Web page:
Obviously you must be referring to me! :)
What you're describing was a common problem a few years ago on a different brand of radio. They used a microprocessor built by North American Philips, (NAP), the same company that builds the really terrible Magnavox tvs. That microprocessor developed a similar symptom, but there were a number of variations as to what initiated those symptoms. On most of them, the volume would cut out when you moved the volume control, (from any setting to either direction). Some acted up when moving any of the two or three tone controls. Another common symptom was the display and radio went dead, then there was a thumping sound once per second in each speaker, and the lights in the tone controls pulsed on and off in time with that thumping.
The fix for those radios was to replace the microprocessor IC, then burn in the correct software for the specific radio model. I have the high-tech soldering equipment to replace the part, but they'll never sell me the very expensive equipment to install the software. Lacking that equipment, those radios were not repairable by any independent repair shop. Fortunately, there was an almost identical radio built by Mitsubishi, with one additional button, that was a direct replacement. It looked the same, mounted the same, used the same plugs, could run the same remote CD changer, but it weighed twice as much. Those models were very popular on eBay. Used car dealers snapped them all up to replace defective radios in their cars. The original radios had a 100 percent failure rate.
The second problem is starting with GM in 1994 and Ford in 1997, they will no longer allow us to buy their radio service manuals. Most other manufacturers followed suit after that to keep the repair business locked up for themselves. For that reason, you're tied to the dealer for this problem. A lot of people used to toss those GM and Ford radios and install high-quality aftermarket radios. To combat that, GM started to build their Body Computers into their radios in some 2002 truck models, so they couldn't be removed. They are really desperate to hold onto that repair business, and they make a lot of money on it from their customers.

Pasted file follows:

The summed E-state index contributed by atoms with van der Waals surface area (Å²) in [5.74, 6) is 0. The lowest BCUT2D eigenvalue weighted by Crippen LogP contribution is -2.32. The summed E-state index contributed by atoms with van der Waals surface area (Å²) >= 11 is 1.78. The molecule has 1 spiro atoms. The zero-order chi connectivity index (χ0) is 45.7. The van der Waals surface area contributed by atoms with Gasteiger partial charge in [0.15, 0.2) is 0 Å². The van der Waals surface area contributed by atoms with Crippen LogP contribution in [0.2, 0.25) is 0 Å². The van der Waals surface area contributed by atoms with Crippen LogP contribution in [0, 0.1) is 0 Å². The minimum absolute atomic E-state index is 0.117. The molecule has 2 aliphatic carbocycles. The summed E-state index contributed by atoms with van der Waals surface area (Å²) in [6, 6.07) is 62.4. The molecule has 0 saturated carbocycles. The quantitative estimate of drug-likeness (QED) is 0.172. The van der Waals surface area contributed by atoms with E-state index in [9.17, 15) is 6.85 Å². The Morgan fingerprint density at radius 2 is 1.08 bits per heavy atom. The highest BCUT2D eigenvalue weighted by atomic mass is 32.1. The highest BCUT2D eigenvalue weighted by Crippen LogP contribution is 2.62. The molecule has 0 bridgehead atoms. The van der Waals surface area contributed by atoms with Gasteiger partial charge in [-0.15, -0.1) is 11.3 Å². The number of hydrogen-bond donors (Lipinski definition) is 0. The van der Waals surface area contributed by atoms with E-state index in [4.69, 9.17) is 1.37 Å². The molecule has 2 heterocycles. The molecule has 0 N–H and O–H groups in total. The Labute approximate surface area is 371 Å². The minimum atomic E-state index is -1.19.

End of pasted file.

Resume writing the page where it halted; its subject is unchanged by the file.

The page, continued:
One thing that was not included in the description is what happens when you turn the volume back down? If the sound comes back, there is another real common problem that IS repairable. This applies to radios with volume controls that have lots of tiny clicks per revolution, and you can spin the knob continuously in either direction, (as opposed to the older common type of control that can only be rotated within a 270 degree range). That continuously-variable control uses two on / off switches that are staggered slightly. Based on the order those switches turn on and off, the microprocessor figures out which way you're turning the knob. Problem is those switch contacts get dirty causing the microprocessor to see confusing signals. The two symptoms are, the volume doesn't change at all when you turn the control, or the volume goes the wrong way. To add to the misery, those controls are usually riveted together making it nearly impossible for standard chemical cleaners to work their way in to to their job before it evaporates. I have a cleaner that I call "nuclear waste", because it cost over $55.00 for a gallon, and is no longer available since the late '80s. I charge $1.00 for one drop of it at old car shows, and it has never failed yet to solve a volume control problem. Other shops can only replace those sealed controls, but those will develop the same problem in a few years. You might consider this if you can ever get the volume to increase properly. That would be proof the rest of the radio is okay.
As a point of interest, as though I haven't provided enough of them already, I recently used one drop of that chemical on the scroll wheel for my $2.00 Chinese-built wireless mouse. It has the same type of sealed switch assembly and it started acting just like those dirty volume controls. Works fine now.
Friday, December 2nd, 2016 AT 4:45 PM